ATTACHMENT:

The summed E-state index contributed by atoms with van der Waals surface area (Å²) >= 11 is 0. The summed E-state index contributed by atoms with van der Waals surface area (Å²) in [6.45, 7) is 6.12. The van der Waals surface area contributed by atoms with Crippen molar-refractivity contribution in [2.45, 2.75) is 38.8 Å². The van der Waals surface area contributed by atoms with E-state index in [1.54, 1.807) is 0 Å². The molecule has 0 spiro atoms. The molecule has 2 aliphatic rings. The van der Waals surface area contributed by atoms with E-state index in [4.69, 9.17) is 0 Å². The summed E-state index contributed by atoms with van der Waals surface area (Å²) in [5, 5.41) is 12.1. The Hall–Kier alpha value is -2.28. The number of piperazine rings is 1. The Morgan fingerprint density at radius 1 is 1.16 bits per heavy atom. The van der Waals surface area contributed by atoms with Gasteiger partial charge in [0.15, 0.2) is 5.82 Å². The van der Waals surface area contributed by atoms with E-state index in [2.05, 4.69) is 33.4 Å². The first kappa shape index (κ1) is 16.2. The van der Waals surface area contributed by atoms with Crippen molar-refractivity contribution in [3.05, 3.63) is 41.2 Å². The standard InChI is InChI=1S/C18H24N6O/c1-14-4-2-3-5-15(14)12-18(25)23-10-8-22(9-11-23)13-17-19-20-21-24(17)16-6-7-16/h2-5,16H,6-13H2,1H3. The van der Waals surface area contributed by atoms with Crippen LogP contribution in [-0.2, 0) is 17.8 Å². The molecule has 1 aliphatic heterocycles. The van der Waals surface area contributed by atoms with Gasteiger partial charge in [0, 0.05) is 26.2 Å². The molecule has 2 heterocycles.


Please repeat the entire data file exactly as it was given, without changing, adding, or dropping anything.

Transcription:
The summed E-state index contributed by atoms with van der Waals surface area (Å²) >= 11 is 0. The summed E-state index contributed by atoms with van der Waals surface area (Å²) in [6.45, 7) is 6.12. The van der Waals surface area contributed by atoms with Crippen molar-refractivity contribution in [2.45, 2.75) is 38.8 Å². The van der Waals surface area contributed by atoms with E-state index in [1.54, 1.807) is 0 Å². The molecule has 0 spiro atoms. The molecule has 2 aliphatic rings. The van der Waals surface area contributed by atoms with E-state index in [4.69, 9.17) is 0 Å². The summed E-state index contributed by atoms with van der Waals surface area (Å²) in [5, 5.41) is 12.1. The Hall–Kier alpha value is -2.28. The number of piperazine rings is 1. The Morgan fingerprint density at radius 1 is 1.16 bits per heavy atom. The van der Waals surface area contributed by atoms with Gasteiger partial charge in [0.15, 0.2) is 5.82 Å². The van der Waals surface area contributed by atoms with E-state index in [2.05, 4.69) is 33.4 Å². The first kappa shape index (κ1) is 16.2. The van der Waals surface area contributed by atoms with Crippen molar-refractivity contribution in [3.05, 3.63) is 41.2 Å². The standard InChI is InChI=1S/C18H24N6O/c1-14-4-2-3-5-15(14)12-18(25)23-10-8-22(9-11-23)13-17-19-20-21-24(17)16-6-7-16/h2-5,16H,6-13H2,1H3. The van der Waals surface area contributed by atoms with Crippen LogP contribution in [-0.2, 0) is 17.8 Å². The molecule has 1 aliphatic heterocycles. The van der Waals surface area contributed by atoms with Gasteiger partial charge in [0, 0.05) is 26.2 Å². The molecule has 2 heterocycles.